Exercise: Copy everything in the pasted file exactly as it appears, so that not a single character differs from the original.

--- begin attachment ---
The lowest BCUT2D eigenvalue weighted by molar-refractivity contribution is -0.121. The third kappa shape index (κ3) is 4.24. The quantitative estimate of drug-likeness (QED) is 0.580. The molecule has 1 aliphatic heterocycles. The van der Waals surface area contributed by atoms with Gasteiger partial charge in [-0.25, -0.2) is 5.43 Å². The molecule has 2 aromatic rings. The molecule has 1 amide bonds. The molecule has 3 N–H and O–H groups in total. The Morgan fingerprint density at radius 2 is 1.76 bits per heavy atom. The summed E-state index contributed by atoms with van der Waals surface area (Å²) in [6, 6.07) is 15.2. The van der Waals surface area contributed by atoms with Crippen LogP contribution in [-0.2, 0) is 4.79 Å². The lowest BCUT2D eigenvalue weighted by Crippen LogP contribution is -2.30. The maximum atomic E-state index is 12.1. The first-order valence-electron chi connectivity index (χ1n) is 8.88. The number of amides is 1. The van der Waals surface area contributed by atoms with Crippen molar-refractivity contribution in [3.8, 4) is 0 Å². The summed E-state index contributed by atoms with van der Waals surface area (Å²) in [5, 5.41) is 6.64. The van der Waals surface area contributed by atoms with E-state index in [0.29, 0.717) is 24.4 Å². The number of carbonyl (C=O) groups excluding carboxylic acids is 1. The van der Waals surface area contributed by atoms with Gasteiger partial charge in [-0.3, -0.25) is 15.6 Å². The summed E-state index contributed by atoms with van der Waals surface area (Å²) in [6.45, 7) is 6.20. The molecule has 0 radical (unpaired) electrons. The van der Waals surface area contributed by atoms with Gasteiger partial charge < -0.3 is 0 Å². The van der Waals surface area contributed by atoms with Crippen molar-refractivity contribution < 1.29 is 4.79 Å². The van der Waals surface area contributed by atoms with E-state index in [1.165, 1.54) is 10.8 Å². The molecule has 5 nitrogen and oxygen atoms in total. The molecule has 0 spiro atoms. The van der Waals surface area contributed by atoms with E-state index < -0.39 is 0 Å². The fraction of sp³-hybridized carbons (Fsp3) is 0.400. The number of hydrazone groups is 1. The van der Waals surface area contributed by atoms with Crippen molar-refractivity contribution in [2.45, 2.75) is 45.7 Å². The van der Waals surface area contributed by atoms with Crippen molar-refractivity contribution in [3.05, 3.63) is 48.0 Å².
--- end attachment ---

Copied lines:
The lowest BCUT2D eigenvalue weighted by molar-refractivity contribution is -0.121. The third kappa shape index (κ3) is 4.24. The quantitative estimate of drug-likeness (QED) is 0.580. The molecule has 1 aliphatic heterocycles. The van der Waals surface area contributed by atoms with Gasteiger partial charge in [-0.25, -0.2) is 5.43 Å². The molecule has 2 aromatic rings. The molecule has 1 amide bonds. The molecule has 3 N–H and O–H groups in total. The Morgan fingerprint density at radius 2 is 1.76 bits per heavy atom. The summed E-state index contributed by atoms with van der Waals surface area (Å²) in [6, 6.07) is 15.2. The van der Waals surface area contributed by atoms with Crippen LogP contribution in [-0.2, 0) is 4.79 Å². The lowest BCUT2D eigenvalue weighted by Crippen LogP contribution is -2.30. The maximum atomic E-state index is 12.1. The first-order valence-electron chi connectivity index (χ1n) is 8.88. The number of amides is 1. The van der Waals surface area contributed by atoms with Crippen molar-refractivity contribution in [3.8, 4) is 0 Å². The summed E-state index contributed by atoms with van der Waals surface area (Å²) in [5, 5.41) is 6.64. The van der Waals surface area contributed by atoms with E-state index in [0.29, 0.717) is 24.4 Å². The number of carbonyl (C=O) groups excluding carboxylic acids is 1. The van der Waals surface area contributed by atoms with Gasteiger partial charge in [-0.3, -0.25) is 15.6 Å². The summed E-state index contributed by atoms with van der Waals surface area (Å²) in [6.45, 7) is 6.20. The molecule has 0 radical (unpaired) electrons. The van der Waals surface area contributed by atoms with Gasteiger partial charge < -0.3 is 0 Å². The van der Waals surface area contributed by atoms with Crippen molar-refractivity contribution < 1.29 is 4.79 Å². The van der Waals surface area contributed by atoms with E-state index in [1.165, 1.54) is 10.8 Å². The molecule has 5 nitrogen and oxygen atoms in total. The molecule has 0 spiro atoms. The van der Waals surface area contributed by atoms with E-state index < -0.39 is 0 Å². The fraction of sp³-hybridized carbons (Fsp3) is 0.400. The number of hydrazone groups is 1. The van der Waals surface area contributed by atoms with Crippen molar-refractivity contribution in [2.45, 2.75) is 45.7 Å². The van der Waals surface area contributed by atoms with Crippen molar-refractivity contribution in [3.05, 3.63) is 48.0 Å².